An elegy for a cousin along the Rio Grande
I didn’t plan to write about my cousin.
I wanted to write about the history, culture, people, and places I saw while driving the entire Texas-Mexico border, as close to the Rio Grande as I could get. I’d been wanting to take that drive for the last few years, right around the time I felt my life starting to change. I figured if I could somehow understand these places that are culturally similar to where I’m from in El Paso, I’d understand myself better. Like I’d taste some food, hear an instrument, or read about a folk hero—all shaped by the Rio Grande—and discover something that’d help me make sense of the shifts in my own life. How I’d gone from working construction for a decade to making my living as a writer.
I drove a rented Jeep Compass and started at the International Boundary Monument No. 1 in El Paso, a 167-year-old, 12-foot-tall obelisk near the invisible lines separating Texas, Mexico, and New Mexico. It’s the first of 276 obelisks between the western edge of Texas and the Pacific Ocean. Located on isolated areas atop mountains, as well as in the middle of cities, these monuments help mark the United States-Mexico border. To the east, since the Rio Grande naturally serves as the dividing line between the two countries, no such monuments are necessary.
I left on a Wednesday in early October, hours before the sunrise painted the desert a light orange. Toward the beginning of the trip, on US 90 in Marfa, I stopped to look at murals depicting Giant, the 1956 movie about a Texas cattle rancher. Country music powered by solar panels emanated from nearby speakers disguised as rocks. On US 67 around Shafter, on the Cuesta del Burro range of the Chinati Mountains, I stared at a formation shaped like Abraham Lincoln’s face staring at the heavens. Near the end of the trip, in downtown Mission, I stopped at the mural dedicated to Tom Landry, the legendary Dallas Cowboys coach who was born and raised there. And on Boca Chica Beach, at the end of my trip, I saw the rockets Elon Musk moved to Texas to shoot off.
It took five days to traverse almost 2,000 miles. The round trip from El Paso past Brownsville and back, from desert to water to desert, took almost 40 hours. I kept changing highways to stay close to the border. Throughout it all, because it’s what I sometimes do during long stretches of silence, I thought about my cousin. About how, in the late 1990s and early 2000s we’d often drive back home to El Paso from Phoenix, Arizona, a six-hour trip that felt like nothing compared to this one. Since we always left after a day of working construction, we’d sit in the dark for part of the drive. My Chevy S-10 pickup’s dashboard lights shining a faint glow on our faces.
Sometimes we’d sit in silence. Other times, we’d talk about what we wanted to do with our lives.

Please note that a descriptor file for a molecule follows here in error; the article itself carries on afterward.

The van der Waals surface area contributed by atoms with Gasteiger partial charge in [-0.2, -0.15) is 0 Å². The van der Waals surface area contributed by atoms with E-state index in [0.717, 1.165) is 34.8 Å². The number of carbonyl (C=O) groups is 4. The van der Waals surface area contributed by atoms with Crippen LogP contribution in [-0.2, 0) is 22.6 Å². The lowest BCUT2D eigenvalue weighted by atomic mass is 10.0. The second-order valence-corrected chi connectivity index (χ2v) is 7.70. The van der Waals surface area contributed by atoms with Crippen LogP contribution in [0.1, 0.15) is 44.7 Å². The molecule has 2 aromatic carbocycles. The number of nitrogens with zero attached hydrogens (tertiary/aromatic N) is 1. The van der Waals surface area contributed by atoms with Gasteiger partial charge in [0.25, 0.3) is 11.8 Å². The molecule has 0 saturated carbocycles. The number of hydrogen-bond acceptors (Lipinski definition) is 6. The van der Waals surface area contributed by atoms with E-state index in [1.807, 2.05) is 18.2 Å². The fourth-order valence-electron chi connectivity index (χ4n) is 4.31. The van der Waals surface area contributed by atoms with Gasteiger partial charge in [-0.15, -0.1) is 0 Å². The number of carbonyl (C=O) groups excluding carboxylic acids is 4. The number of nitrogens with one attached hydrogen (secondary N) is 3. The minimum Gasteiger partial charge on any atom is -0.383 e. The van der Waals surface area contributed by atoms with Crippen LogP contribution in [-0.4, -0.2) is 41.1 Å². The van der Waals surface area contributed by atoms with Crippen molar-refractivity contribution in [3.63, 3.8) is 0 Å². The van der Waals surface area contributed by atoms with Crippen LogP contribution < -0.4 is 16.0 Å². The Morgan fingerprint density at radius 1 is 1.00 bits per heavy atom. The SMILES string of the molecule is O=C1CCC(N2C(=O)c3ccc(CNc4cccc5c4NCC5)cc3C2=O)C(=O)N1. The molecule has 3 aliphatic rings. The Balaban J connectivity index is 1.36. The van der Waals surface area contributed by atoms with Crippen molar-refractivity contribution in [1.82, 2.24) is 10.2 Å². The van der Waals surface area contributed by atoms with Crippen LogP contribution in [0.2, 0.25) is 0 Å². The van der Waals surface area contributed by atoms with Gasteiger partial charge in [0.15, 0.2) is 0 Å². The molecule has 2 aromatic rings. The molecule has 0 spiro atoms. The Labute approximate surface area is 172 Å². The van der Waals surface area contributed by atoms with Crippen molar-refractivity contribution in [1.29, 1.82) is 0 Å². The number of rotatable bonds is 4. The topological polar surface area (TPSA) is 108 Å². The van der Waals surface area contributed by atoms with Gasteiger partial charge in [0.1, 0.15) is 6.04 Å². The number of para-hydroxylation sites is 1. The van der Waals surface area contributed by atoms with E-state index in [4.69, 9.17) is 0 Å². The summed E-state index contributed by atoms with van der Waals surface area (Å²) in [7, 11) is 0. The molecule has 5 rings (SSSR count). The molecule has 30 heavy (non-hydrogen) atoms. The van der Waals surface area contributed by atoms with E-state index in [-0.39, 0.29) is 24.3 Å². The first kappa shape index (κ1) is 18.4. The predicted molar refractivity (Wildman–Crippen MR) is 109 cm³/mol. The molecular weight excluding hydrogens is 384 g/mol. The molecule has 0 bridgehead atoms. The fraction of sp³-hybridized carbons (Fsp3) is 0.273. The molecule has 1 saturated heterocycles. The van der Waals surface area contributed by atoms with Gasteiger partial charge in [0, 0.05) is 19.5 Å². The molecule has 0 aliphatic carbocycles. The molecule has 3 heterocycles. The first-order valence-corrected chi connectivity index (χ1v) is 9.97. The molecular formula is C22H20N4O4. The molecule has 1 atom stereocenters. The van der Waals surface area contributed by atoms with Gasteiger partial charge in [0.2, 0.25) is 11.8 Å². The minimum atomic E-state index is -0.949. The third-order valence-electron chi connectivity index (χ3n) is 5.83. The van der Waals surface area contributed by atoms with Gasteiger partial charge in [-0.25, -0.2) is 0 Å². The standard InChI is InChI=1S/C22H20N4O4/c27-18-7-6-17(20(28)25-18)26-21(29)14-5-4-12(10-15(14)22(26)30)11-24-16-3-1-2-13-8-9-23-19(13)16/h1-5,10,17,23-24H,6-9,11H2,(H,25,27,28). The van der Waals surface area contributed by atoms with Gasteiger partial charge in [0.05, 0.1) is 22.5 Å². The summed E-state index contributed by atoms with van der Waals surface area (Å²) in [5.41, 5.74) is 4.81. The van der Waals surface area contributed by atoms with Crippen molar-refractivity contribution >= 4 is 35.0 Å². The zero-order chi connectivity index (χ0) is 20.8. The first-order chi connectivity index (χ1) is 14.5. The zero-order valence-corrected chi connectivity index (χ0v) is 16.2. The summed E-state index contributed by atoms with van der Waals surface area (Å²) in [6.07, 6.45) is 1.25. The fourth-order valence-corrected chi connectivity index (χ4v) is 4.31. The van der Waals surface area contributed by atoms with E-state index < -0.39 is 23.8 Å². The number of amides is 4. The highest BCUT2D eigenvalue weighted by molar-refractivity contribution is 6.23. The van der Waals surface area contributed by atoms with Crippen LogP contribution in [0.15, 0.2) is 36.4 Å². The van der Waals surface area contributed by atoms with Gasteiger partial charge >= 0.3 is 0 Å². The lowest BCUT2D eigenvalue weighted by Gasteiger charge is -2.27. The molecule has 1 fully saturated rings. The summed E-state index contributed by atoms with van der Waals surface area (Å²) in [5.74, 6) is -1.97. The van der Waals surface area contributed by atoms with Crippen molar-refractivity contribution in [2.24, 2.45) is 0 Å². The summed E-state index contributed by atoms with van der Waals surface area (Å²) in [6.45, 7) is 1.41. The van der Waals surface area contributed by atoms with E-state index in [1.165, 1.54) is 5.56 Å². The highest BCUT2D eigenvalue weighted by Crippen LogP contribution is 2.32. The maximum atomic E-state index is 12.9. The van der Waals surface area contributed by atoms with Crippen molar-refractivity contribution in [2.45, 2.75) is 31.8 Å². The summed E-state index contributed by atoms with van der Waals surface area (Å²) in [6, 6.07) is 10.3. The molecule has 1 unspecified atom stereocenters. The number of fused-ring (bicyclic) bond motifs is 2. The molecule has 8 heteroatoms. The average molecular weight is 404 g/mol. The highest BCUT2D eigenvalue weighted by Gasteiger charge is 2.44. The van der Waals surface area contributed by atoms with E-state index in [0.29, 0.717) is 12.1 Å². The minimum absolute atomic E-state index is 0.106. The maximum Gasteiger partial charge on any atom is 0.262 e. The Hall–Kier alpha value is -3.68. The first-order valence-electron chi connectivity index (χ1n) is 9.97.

A week before Thanksgiving 2020, my cousin died at 49 years old. A few days before then, he was admitted to the hospital for COVID-19. “You guys were once close,” my wife said after my mother called to tell me of his hospitalization in El Paso. “You should call him.” My mother said the same.
My cousin was once like my older brother. Together, in June 1998, we left El Paso for Phoenix, where we lived and worked together for a few years. I was 17. He was 26. I had just graduated from high school and knew nothing. I had nothing. The first weeks living on our own, we slept on the floor, next to each other, sharing a comforter.
We never had a falling out. No big fight, no tragic reason for seeing less of each other. After more than a decade of living together in Phoenix, we moved apart from one other, and we both got married. I became a father. That’s enough to alter life.
We went from spending every day together working for the same construction company to only seeing each other on a handful of holidays each year. On those rare days, we’d talk and laugh about things from long ago, like how on Friday afternoons—since we didn’t know how to manage our money—we’d give a payday loan shop a percentage to cash our checks. Then, sometimes with salt rings on our shirts down to our chests from sweating on the job, we ate like kings at restaurants where patrons wondered what we were doing there. On Sunday nights, we braced ourselves for another week of eating like paupers. Unless we found copper on a construction site. Whatever money the recycling center gave us for it helped us make it to Friday.
We enjoyed reminiscing. My cousin was then working at an El Paso psychiatric center—where he’d tried to get me a job—and always asked what I was doing whenever we saw each other. Just working, I’d tell him, without offering specifics. I felt embarrassed, or maybe even afraid, to tell him I was trying to write for a living. Writing was something I started doing while we lived together. Back then, while scribbling thoughts on a pocket notepad during the middle of the workday, I never imagined I’d get paid to do this.
There’s something peaceful about driving during the hours before the sun rises over Texas.
During those holiday talks, I’d always think, I should call him more often. For a variety of reasons—none of which seem good enough now—I never did.
I took my wife and mother’s advice and called him at the hospital. It went straight to voicemail. “Humberto, es Tohuí. Nada mas quería ver como seguías,” I said. Just wanted to see how you were. He always called me Tohuí—after a panda born in 1981 at the Chapultepec Zoo in Mexico City—and because he did, everyone else called me that. And because everyone called me that, while living in Phoenix, I got the nickname tattooed on my inner left forearm.
I called the next day. Straight to voicemail again. Because I’d just say the same thing, I didn’t leave a message. I figured he’d be fine. That just like every other family member of mine who contracted COVID-19, except for an uncle, he’d recover. I was certain I’d see him again. And the next time I’d see him, we’d talk and laugh about things from long ago.
There’s something peaceful about driving during the hours before the sun rises over Texas. Whether it’s in the desert, about an hour east of El Paso before you reach the Border Patrol checkpoint; or outside Del Rio on the way to Quemado, where the nights are as dark as any I’ve seen. Drive Texas roads long enough, and they’ll alter your perception of time. Hearing someone from another part of the country complain that four hours is a long drive, I think, that’s only the amount of time it takes to go from El Paso to Presidio.